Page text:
fights and then Greg became the scapegoat to his mothers rage (Anderson 9). Due to his

household, Greg grew up in a very violent environment, which had an effect on Greg mentally

causing him to act in the way he did and making him not the sole reason of who he was at that

age. Individuals also show signs of problems at home or school. Greg showed signs of problems

and when he was questioned, Greg gave the stock response of most every 14-year-old boy-

nothing- and the moment passed (Anderson 11). This is another example of how without any

help, a child an increasingly become worse and these problems should never be ignores, even if

the child does not cooperate. Juveniles also show signs of good after being convicted.

As a prisoner is in jail, they can show positive signs. The juveniles that have the

malleability to being peer pressured easily, will also translate to how easily it will be for them to
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rehabilitate (Garinger 2). If the juveniles were easily peer pressured, then it could not be as

difficult to change their mind set to start acting more positive and into doing their best to be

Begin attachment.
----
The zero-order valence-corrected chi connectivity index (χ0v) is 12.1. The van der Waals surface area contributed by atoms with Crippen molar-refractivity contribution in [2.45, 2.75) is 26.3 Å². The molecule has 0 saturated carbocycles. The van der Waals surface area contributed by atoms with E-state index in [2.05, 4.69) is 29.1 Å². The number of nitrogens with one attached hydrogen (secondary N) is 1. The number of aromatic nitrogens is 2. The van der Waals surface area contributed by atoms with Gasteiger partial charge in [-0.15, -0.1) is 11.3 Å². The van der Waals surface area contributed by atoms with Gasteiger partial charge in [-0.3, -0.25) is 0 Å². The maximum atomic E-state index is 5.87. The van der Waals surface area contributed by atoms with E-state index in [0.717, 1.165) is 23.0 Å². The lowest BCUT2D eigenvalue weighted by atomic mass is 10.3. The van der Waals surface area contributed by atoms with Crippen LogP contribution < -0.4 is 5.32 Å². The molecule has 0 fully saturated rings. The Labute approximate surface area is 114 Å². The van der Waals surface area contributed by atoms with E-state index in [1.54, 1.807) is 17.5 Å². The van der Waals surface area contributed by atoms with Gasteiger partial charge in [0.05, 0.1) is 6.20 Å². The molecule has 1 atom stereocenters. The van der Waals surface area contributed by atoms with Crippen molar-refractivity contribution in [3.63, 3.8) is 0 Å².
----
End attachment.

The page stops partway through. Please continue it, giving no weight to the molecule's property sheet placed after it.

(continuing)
released. In 2015, 125 out of 366 convictions were probation or probation with jail (Harris 52).

This data represents the mindsets that juveniles have while committing a crime because they

could be thinking of what the consequence could be and were able to avoid only prison time. The

court did not accept the thought of having children sent to prison to die without an opportunity to

demonstrate their maturity and rehabilitation (Garinger 2). Not only do individuals believe in the

positive outcome a juvenile can while in prison, but so do the courts and they believe that

juveniles can help themselves to better mature themselves. Many juveniles that were sentenced at

a young age, have proven themselves through maturity and rehabilitation (Young Kids, Hard

Times). This proved that anyone that sets their mind to becoming a better person than before is

possible and gives the court the faith of allowing juveniles to be given parole.

The decision of allowing juveniles receiving a life sentence with parole was a proper

decision due to the juveniles ability to better themselves. So if a juvenile was to commit a

serious crime under the age of 18, then they should be allowed a life sentence with the chance of

parole.
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Works Cited

Young Kids, Hard Time. Produced by MSNBC 2011. Accessed 28 Feb. 2017.

Harris, Kamala D. "Juvenile Justice in California." California Department of Justice, 2015.

Accessed 28 Feb. 2017.

Garinger, Gail. "Juveniles Dont Deserve Life Sentences." The New York Times. The New York

Times, 14 Mar. 2012. Web. 03 Mar. 2017.

Jenkins, Jennifer. "Jennifer Bishop Jenkins On Punishment and Teen Killers." Juvenile Justice

Information Exchange. N.p., 06 Feb. 2014. Web. 03 Mar. 2017.

Anderson, Scott. "Greg Ousley Is Sorry for Killing His Parents. Is That Enough?" The New York

Times. The New York Times, 21 July 2012. Web. 03 Mar. 2017.